Individual, variable disease courses with unreliable prognosis
Patients who are first diagnosed with multiple sclerosis are generally between the ages of 20 and 40 years. The disease course varies greatly. The following are the basic forms of disease course:
- Relapsing, remitting multiple sclerosis (RRMS): 85 to 90% of all patients have this form of MS. It is characterized by so-called attacks, phases of neurological symptoms which usually partially or completely resolve within a few weeks. If changes typical of MS are found in MRT or spinal fluid for the first time, neurologists nowadays call this first attack a clinically isolated syndrome (CIS). A CIS does not always develop into MS.
- Secondary progressive MS (SPMS): In the course of time most patients with RRMS develop secondary progressive MS, above all with insufficient therapy. The main characteristic is a slow clinical deterioration which is independent of attacks.
- Primary progressive MS (PPMS): 10 to 15% of all MS patients have from the disease onset a gradual progression of the disease, usually without any relapses or remissions. Physicians call this a primary progressive MS.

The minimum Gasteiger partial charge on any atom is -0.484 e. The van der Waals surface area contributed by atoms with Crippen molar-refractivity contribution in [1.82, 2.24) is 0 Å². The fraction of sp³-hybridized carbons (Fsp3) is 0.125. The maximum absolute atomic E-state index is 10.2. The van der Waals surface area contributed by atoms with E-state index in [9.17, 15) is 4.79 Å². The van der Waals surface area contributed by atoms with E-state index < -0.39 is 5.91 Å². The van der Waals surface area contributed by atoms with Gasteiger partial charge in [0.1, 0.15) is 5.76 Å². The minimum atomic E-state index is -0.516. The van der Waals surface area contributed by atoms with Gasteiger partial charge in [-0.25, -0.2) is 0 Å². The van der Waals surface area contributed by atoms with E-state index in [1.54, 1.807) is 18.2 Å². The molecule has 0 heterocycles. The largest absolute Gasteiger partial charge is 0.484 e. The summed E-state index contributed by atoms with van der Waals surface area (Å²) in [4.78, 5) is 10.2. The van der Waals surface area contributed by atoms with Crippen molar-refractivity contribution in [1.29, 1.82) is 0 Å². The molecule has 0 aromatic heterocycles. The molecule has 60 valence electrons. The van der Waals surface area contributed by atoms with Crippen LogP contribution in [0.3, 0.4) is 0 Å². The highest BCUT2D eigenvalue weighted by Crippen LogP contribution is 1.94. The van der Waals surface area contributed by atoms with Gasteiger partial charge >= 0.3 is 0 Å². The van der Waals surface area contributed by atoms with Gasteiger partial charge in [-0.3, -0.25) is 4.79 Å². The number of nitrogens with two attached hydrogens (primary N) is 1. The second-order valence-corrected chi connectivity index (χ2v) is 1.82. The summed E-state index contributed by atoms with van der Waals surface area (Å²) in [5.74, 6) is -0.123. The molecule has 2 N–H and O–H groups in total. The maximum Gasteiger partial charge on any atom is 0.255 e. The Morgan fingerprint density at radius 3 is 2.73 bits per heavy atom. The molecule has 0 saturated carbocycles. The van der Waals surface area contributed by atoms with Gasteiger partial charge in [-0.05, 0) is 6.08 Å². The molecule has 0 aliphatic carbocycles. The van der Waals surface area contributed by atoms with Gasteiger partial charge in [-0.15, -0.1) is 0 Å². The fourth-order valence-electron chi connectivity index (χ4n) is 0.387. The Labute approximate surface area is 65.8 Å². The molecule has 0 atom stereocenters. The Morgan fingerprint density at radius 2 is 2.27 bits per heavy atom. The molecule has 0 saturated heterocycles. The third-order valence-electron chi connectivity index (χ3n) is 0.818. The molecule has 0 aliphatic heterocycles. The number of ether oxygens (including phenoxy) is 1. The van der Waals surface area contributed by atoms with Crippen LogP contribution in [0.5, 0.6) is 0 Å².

- Benign MS: Some MS patients (approximately 5%) remain without any disability for decades. This group is referred to as having „benign MS“. Cognition and concentration need to be controlled regularly in these patients.
Accurate and individual prognoses of the disease course are difficult to impossible. However, there are some factors which may indicate a favorable course:
- Onset of symptoms at a young age (< 40 years)
- Initial symptoms are optic nerve inflammation (optic neuritis) or sensory disturbances
- Relapsing-remitting course
- Low rate of attacks
- complete remission of the attacks
- female gender
In general, researchers say that about one-third of all MS patients are not affected by any major disabilities. A further third of patients develop neurological deficits which affect their daily routine but which still allow them to work and have families. Only one-third of all MS patients suffer considerable disabilities which lead to occupational incapacity and often long-term care.